Your life came to a screeching halt when you discovered your child was addicted to drugs or alcohol. It doesn’t matter that your child is an adult. As a parent, enduring your child’s addiction (no matter how old they are) is one of the most painful and difficult challenges in life.
You and your entire family fought tooth and nail right alongside your son or daughter, and everyone prevailed. Your child got clean.
Sobriety is life-altering. It can give your child a new lease on life and help the entire family glean a new prospective. This chapter, however, is not without its stressors and moments of worry.
As a parent, you’re hard-wired to worry about your child’s health, safety, actions and whereabouts. Especially after witnessing your child’s battle with addiction, you’re now faced with a new set of concerns that revolve around the potential for relapse.
We understand exactly where you’re at. Thoughts of your child using again can be a new source of anxiety. Fortunately, there are effective ways you can help prevent your child from relapsing.
4 Relapse Prevention Tips for Parents with Addicted Children
To truly help your child thrive as a recovering addict, you must create a culture of leadership in your house. The underlying premise is simple: create or reinforce a strong system of beliefs and values, and establish enduring respect and trust. To build this culture, follow these tips:
1. Be the Example
From day one, your child has looked to you to lead the way and be the example. As your child navigates sobriety and deals with temptation and addiction triggers, they will still be following in your footsteps.
Try your hardest to match your words with your actions in every area of your life.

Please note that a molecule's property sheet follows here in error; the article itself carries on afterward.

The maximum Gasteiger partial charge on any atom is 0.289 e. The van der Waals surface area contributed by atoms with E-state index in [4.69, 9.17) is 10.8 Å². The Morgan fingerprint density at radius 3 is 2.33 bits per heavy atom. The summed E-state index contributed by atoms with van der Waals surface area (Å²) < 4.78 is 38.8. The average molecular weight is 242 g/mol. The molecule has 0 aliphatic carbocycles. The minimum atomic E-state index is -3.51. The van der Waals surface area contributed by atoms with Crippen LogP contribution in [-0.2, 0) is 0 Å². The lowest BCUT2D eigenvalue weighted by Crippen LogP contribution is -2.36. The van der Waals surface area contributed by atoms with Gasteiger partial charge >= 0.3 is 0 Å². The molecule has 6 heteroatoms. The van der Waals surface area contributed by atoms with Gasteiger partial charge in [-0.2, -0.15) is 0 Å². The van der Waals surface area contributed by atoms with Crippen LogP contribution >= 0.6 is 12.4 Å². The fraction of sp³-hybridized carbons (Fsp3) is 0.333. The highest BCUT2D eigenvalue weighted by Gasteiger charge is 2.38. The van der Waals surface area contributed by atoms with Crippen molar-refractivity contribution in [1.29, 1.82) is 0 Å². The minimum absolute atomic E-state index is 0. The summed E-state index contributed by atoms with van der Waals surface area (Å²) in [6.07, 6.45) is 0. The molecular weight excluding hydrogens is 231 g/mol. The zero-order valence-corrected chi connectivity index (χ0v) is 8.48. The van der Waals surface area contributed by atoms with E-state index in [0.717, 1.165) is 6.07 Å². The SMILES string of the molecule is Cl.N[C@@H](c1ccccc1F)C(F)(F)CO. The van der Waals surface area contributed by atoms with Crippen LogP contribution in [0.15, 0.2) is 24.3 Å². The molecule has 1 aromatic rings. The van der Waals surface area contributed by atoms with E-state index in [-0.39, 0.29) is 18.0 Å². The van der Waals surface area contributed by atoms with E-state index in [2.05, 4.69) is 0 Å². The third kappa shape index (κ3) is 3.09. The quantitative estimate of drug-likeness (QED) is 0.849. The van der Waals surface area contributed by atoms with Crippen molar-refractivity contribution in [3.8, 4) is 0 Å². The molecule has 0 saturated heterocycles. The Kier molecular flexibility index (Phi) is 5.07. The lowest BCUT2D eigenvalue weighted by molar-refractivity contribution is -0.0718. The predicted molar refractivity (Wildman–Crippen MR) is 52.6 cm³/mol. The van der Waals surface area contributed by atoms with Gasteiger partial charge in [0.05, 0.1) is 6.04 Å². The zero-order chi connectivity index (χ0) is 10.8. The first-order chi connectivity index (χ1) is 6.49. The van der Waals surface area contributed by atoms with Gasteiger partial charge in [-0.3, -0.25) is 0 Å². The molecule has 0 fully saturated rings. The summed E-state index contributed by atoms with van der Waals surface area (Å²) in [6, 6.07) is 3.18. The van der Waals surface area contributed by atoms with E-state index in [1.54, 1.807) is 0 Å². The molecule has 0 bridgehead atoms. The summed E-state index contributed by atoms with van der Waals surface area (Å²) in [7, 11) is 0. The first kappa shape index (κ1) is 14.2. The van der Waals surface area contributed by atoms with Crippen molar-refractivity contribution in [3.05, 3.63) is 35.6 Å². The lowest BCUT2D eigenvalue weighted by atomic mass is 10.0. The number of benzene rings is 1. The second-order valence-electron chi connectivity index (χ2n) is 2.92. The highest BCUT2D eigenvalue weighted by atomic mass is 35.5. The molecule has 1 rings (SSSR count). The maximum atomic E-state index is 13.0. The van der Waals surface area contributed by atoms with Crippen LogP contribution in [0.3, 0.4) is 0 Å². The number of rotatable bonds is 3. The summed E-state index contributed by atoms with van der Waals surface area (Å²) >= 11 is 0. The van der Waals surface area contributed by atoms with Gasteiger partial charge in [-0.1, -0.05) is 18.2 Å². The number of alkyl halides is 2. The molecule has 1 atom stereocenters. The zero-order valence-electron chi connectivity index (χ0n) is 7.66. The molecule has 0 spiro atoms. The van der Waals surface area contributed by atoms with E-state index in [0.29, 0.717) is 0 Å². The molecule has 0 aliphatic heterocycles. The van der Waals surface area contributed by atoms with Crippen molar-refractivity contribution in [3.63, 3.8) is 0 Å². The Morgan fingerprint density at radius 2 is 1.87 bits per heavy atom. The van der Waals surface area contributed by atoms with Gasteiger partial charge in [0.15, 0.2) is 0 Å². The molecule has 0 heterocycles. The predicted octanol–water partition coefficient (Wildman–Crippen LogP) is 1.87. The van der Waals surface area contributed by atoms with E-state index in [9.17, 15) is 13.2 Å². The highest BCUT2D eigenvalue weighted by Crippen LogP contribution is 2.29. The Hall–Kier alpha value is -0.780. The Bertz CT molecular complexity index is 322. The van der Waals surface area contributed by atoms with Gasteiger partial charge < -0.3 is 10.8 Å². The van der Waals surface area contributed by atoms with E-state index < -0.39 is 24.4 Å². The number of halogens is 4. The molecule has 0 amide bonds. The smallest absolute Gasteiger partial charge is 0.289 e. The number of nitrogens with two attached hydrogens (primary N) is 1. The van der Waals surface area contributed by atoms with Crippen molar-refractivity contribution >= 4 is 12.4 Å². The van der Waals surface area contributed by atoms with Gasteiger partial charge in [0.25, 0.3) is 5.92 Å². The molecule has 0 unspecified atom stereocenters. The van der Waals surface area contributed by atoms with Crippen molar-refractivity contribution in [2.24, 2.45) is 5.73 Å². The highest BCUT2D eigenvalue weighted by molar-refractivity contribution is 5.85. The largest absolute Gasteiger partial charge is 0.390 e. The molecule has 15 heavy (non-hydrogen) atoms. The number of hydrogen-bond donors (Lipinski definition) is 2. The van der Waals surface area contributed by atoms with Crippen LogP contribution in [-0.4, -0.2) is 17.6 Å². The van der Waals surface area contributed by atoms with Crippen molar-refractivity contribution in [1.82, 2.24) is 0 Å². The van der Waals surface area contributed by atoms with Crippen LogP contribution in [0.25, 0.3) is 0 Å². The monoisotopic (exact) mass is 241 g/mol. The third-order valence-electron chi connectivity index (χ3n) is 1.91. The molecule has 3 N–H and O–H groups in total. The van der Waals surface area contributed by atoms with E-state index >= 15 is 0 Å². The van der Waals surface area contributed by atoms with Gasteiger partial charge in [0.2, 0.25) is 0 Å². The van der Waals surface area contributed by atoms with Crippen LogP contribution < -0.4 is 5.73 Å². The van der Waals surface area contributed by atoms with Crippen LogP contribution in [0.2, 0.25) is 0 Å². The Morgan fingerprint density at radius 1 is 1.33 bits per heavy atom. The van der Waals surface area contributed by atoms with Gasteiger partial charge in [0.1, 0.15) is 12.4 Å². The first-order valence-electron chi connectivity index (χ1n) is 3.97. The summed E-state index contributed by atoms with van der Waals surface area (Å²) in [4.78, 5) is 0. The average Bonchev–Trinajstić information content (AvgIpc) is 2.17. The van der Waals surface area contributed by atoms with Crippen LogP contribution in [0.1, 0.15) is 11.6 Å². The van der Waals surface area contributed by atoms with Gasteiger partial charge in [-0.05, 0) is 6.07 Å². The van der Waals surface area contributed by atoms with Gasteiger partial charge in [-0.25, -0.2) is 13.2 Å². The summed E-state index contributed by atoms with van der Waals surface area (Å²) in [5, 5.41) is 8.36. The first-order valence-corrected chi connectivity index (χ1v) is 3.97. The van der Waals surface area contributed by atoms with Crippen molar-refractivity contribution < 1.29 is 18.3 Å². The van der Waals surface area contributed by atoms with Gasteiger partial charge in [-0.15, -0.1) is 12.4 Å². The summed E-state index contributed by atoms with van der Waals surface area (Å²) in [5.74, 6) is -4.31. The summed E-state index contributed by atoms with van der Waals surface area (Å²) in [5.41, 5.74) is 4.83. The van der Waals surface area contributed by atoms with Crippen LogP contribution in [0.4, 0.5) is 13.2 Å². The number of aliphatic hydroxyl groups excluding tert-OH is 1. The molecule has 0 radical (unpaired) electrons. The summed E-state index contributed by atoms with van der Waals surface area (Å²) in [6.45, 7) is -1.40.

- Show them that having a steady, honest job can support a happy, prosperous life.
- Show them how eating clean and exercising can make the body feel and look amazing.
- Show them how having a healthy and positive social support network can help enrich life.
- Show them what it means to set and work toward goals. Even if you don’t reach them, show your child how life allows for new goals to be set and new paths to be forged.
- Show them what it means to be honest and the importance of the action.
- Show them how to take care of possessions, like your house, yard, car, furniture, etc. Materialism is not the objective; being proud of your home and all that you’ve worked for to build a life and family is.
The list could continue, but the point is, while your child is influenced by many things in life, your actions, words and attitudes have the strongest effect on them. Remember, you are helping them become a strong, independent, contributing member of society.
When it comes to drugs and alcohol, don’t use illegal substances yourself, and don’t drink in front of your child or have alcohol in the house.
2. Institute Clear Boundaries and Consequences
For a child who is, in many ways, relearning a lot about limits, boundaries and associated consequences if restrictions are ignored, you must explicitly tell your child what you expect from them.